As glaciers around the world melt in response to climate change, scientists are rushing to map and catalog the precise ways in which they are changing. They have new allies in this fight: drones. But first, scientists have to learn how to use and operate them.
In late January, an organization dedicated to sustainable mountain development called ICIMOD (International Centre for Integrated Mountain Development) held a workshop in Kathmandu, Nepal on the use of drones for scientific research. The workshop addressed permitting issues, the use of drones in landscape mapping, and some future applications of drones. These include detecting and documenting flooding and landslide hazards, as well as tracking illegal logging and mining. Participants were also shown how to fly a drone and tested the machines out in the field.
Many researchers believe that drones could significantly transform our understanding of glacier dynamics and glacier melt. They can collect data on large geographical areas faster than ground-based field studies and have higher spatial resolution than satellite imagery. And they are especially suited to tracking and mapping natural hazards and risks, such as glacial lake outburst floods and landslides, due to the ease with which they can reach and monitor far-flung places in dangerous terrain. All it takes to launch one into the world to fetch glacier data is a GPS device, a camera and a little programming to design a schedule and plot out a route.
ICIMOD and researchers from Utrecht University in the Netherlands were the first to launch a study of Himalayan glaciers using UAVs (unmanned aerial vehicle). The Himalayas, which supply rivers that provide water to a fifth of the global population, are losing ice at the rate of 9,000 sports stadiums full of ice every year. But what exactly is the role that the glaciers play in the water cycle of the Himalayan region? And how are they melting? There are many theories but very little data. The groups’ initial research findings, which concerned the debris-covered Lirung Glacier in the Langtang valley, were published in the journal Remote Sensing Environment last July.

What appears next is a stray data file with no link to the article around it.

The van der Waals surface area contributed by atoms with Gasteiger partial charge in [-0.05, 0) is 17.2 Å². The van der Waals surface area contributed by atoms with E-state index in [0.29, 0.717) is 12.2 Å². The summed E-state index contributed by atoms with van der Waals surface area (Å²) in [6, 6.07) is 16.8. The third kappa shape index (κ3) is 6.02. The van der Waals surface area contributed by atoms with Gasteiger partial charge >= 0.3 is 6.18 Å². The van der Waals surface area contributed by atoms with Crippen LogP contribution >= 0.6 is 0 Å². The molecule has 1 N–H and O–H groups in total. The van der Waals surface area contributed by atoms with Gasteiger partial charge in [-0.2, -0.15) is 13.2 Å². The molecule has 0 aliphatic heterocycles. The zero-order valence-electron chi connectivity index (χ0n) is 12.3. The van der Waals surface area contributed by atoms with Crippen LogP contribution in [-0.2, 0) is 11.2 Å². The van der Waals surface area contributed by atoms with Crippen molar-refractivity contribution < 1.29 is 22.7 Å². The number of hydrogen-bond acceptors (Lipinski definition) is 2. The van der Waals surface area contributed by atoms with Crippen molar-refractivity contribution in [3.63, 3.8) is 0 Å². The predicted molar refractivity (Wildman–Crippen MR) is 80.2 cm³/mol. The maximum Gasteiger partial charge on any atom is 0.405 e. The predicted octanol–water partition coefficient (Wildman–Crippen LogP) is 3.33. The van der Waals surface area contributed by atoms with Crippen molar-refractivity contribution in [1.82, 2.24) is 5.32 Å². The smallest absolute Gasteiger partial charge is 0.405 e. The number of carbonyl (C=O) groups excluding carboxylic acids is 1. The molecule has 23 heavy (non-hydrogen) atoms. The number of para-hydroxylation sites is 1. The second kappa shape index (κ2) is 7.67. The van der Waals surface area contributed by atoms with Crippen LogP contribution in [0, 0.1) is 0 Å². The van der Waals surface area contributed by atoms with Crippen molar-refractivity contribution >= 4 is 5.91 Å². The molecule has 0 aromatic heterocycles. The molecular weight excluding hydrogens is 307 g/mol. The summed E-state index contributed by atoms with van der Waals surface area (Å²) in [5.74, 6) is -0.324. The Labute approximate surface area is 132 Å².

Today, the ICIMOD and Utrecht University researchers are using UAV’s to conduct comparative studies of the Lirung and Langtang glaciers in Nepal. That project is attempting to address several key research questions: (a) how quickly and where specifically are debris-covered glacier
tongues melting; (b) how dynamic are ice cliffs and supra-glacial lakes and what is their role in controlling the melt; (c) how fast are the glaciers moving, or what is the ice flow velocity and; (d) are the glaciers retreating? The project leaders also hope to train local researchers so that they can use UAVs to monitor glaciers in the region over the long term.
Other UAV-glacier projects include the Ocean Research Project’s glacier mapping research on the southeast coast of Greenland. PhD students in the geosciences from the University of Cambridge and Aberystwyth University are also using drones to investigate the glaciers of West Greenland. Still others are using them in the Canadian Arctic. Even high school students are getting in on the act. One group from Miami spent the summer investigation ice mass loss at the Kennicott Glacier in Alaska.
As drones evolve, with better technology and software, and scientists get a better handle on how to use and operate them, the research findings they can contribute to the field of glaciology will surely evolve as well.